- All Tests involved the mage in solo combat with a more powerful foe.
Generally, a Test will combine all of these things in proportion with the applicant.
Every hero takes his Test alone and may carry with him only regular clothes and two weapons. The candidate may not wear armor, carry a shield, or employ magical items. Most situations that confront a hero during a Test require him to use magic to intervene on someone else's behalf. Finally, every Test includes some elements that measure the hero's ability to discern when using magic might be appropriate and when it would not. Each Test includes at least one situation that requires the successful use of sorcery from the specialty the candidate has studied. In addition, the hero often faces a situation he can resolve without magic, but finds that using magic will allow a faster or more complete solution. Finally, subjects generally also have to defeat one magic-using foe in single combat.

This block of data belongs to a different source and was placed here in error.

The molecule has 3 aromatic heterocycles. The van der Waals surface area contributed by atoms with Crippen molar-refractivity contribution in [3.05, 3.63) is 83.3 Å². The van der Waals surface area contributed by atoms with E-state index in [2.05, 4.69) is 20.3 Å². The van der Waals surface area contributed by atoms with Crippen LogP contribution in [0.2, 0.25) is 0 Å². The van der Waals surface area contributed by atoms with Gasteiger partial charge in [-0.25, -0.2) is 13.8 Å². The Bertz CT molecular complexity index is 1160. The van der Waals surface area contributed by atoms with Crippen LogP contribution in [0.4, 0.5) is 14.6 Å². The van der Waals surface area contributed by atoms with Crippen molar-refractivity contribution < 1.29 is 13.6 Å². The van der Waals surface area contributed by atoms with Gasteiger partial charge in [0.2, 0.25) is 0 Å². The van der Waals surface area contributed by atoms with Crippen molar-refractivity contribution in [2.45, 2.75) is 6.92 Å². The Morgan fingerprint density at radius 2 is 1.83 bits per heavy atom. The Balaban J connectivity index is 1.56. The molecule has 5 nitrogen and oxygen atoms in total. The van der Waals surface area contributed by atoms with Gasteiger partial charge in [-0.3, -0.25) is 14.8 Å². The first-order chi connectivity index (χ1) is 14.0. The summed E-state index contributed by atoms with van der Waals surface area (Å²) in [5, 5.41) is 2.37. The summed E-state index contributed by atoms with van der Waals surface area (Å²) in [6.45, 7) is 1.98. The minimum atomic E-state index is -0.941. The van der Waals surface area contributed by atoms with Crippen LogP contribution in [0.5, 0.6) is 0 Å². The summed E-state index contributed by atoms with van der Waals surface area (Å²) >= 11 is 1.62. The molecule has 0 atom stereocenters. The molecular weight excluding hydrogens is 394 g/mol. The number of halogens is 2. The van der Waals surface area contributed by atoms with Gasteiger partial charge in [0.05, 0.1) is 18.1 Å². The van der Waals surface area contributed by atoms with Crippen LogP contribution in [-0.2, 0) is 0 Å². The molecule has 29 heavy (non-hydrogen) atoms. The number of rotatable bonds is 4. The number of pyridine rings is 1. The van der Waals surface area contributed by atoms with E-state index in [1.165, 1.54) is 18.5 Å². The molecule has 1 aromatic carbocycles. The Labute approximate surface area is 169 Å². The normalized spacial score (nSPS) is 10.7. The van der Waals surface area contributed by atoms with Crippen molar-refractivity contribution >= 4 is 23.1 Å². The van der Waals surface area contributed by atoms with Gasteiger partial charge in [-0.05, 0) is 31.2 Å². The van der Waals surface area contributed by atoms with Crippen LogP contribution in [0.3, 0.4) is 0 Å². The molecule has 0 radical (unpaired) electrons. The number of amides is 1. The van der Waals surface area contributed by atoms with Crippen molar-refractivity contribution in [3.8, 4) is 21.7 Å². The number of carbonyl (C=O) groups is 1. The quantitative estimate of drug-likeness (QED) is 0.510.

To begin a Test, a candidate must be unwounded and have his full powers available.Those who reach the Tower injured or fatigued can rest to refresh themselves. When ready to begin, a candidate presents himself in the Hall of Mages, where the Grand Master of the Order and at least seven high-ranking Tower residents await. If the candidate has brought others with him, they may enter the Hall of Mages as well.
The Test can be fatal, the Master reminds the candidate at this time. However, its difficulty depends on the candidate's own ambition. A modest hero will face little danger but can expect little in the way of reward. The bolder the candidate, the greater his danger - and the potential reward. Is the candidate willing to undertake the Test under these conditions? the Grand Master asks. If the sorcerer agrees, the Test begins.